Gram positive bacilli
Look like "tennis rackets"
Can produce tatanospasmin which can cause toxicity. Should vaccinate patients against tetanus if they haven't been.
Management of Open Wounds
Operative irrigation and debridement
Tetanus toxoid for tetanus-prone wounds
Bone Scintigraphy (Scan)
A nuclear scanning test to find certain abnormalities in bone. It is primarily used to diagnose cancer, inflammation, damage from infections, etc.
Curative vs Suppressive Treatments
Usually go for curative when joints become infected, but sometimes you may opt for a suppressive treatment.
For example, if a 90-year old man who is relatively immobile became infected, it wouldn't make sense to perform surgery to replace the joint. The risks of surgery would be too great. Instead, he may be put on antibiotics for the rest of his life to prevent spread.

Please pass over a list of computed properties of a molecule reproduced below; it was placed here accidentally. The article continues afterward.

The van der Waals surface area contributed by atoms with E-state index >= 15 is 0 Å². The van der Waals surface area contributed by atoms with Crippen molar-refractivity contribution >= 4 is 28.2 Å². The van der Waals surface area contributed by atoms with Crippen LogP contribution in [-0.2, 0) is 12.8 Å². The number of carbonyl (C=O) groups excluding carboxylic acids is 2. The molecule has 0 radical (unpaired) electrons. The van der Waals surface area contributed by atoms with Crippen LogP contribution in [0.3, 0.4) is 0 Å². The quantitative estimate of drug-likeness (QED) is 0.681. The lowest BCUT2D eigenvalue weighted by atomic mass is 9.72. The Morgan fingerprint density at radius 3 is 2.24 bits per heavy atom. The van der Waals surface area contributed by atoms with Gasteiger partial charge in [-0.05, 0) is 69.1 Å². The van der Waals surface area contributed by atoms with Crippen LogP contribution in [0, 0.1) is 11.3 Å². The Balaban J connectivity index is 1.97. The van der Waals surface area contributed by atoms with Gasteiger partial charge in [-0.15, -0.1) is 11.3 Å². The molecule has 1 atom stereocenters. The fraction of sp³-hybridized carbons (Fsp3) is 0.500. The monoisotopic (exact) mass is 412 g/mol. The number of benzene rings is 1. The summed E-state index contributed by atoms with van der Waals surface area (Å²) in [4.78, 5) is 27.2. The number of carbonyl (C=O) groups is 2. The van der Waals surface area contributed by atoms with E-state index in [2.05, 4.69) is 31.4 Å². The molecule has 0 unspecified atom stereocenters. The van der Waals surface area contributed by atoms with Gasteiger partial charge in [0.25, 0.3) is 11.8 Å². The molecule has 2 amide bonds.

Peak incidence is 15-30 years old.
Usually monoarticular (particularly knee)
Treatment is IV antibiotics for 48 hours, then oral antibiotics for 7 days.
Group A Streptococcus
Gram positive cocci
Can be aggressive
An anti-inflammatory drug
Hip vs Knee Infection
The hip is deeper and is often much harder to tell if it is infected.
CBC and Infection
Hemoglobin is often decreased during infection
WBC is often increased (but can be normal)
CRP and ESR will be elevated
Also called indium leukocyte imaging
White blood cells are removed from a patient, tagged with Indium-111 and then injected intravenously into the patient. The tagged leukocytes subsequently localize to areas of relatively new infection.
This is useful in differentiating conditions such as osteomyelitis.
Is an external coating of bacteria with protective function, made mostly of polysaccharides. Can make it very difficult for antibiotics to penetrate.
Risk Factors for MSK Infections
Patients with artificial joints
IV drug users
The Most Common Joint in Septic Arthritis
Routes of Bacterial Spread
Infected Artificial Joint
Most commonly caused by S. aureus, and most commonly affects the hip.
This is a surgical emergency.